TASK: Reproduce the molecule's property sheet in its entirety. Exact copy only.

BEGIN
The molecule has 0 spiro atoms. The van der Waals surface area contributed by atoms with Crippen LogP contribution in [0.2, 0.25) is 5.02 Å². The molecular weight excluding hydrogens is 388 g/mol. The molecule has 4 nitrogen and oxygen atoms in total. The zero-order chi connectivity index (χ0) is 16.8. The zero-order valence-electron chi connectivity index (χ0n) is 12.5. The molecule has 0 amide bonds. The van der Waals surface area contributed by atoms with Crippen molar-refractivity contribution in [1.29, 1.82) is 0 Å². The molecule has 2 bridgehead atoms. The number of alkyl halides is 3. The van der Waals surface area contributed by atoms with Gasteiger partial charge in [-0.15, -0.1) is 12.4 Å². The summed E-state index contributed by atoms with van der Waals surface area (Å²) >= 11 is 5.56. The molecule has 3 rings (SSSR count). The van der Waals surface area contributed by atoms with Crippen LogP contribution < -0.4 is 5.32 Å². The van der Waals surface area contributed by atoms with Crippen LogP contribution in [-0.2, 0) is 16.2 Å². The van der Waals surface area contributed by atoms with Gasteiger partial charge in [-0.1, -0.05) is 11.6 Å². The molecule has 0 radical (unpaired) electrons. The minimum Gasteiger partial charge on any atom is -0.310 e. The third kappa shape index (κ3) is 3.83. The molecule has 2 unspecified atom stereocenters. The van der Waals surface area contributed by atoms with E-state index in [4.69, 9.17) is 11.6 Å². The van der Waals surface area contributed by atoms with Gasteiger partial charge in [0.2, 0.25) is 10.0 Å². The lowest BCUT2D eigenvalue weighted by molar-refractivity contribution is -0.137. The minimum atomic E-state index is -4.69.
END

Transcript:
The molecule has 0 spiro atoms. The van der Waals surface area contributed by atoms with Crippen LogP contribution in [0.2, 0.25) is 5.02 Å². The molecular weight excluding hydrogens is 388 g/mol. The molecule has 4 nitrogen and oxygen atoms in total. The zero-order chi connectivity index (χ0) is 16.8. The zero-order valence-electron chi connectivity index (χ0n) is 12.5. The molecule has 0 amide bonds. The van der Waals surface area contributed by atoms with Crippen molar-refractivity contribution in [1.29, 1.82) is 0 Å². The molecule has 2 bridgehead atoms. The number of alkyl halides is 3. The van der Waals surface area contributed by atoms with Gasteiger partial charge in [-0.15, -0.1) is 12.4 Å². The summed E-state index contributed by atoms with van der Waals surface area (Å²) >= 11 is 5.56. The molecule has 3 rings (SSSR count). The van der Waals surface area contributed by atoms with Crippen LogP contribution < -0.4 is 5.32 Å². The van der Waals surface area contributed by atoms with Crippen LogP contribution in [-0.2, 0) is 16.2 Å². The van der Waals surface area contributed by atoms with Gasteiger partial charge in [-0.1, -0.05) is 11.6 Å². The molecule has 0 radical (unpaired) electrons. The minimum Gasteiger partial charge on any atom is -0.310 e. The third kappa shape index (κ3) is 3.83. The molecule has 2 unspecified atom stereocenters. The van der Waals surface area contributed by atoms with E-state index in [4.69, 9.17) is 11.6 Å². The van der Waals surface area contributed by atoms with Gasteiger partial charge in [0.2, 0.25) is 10.0 Å². The lowest BCUT2D eigenvalue weighted by molar-refractivity contribution is -0.137. The minimum atomic E-state index is -4.69.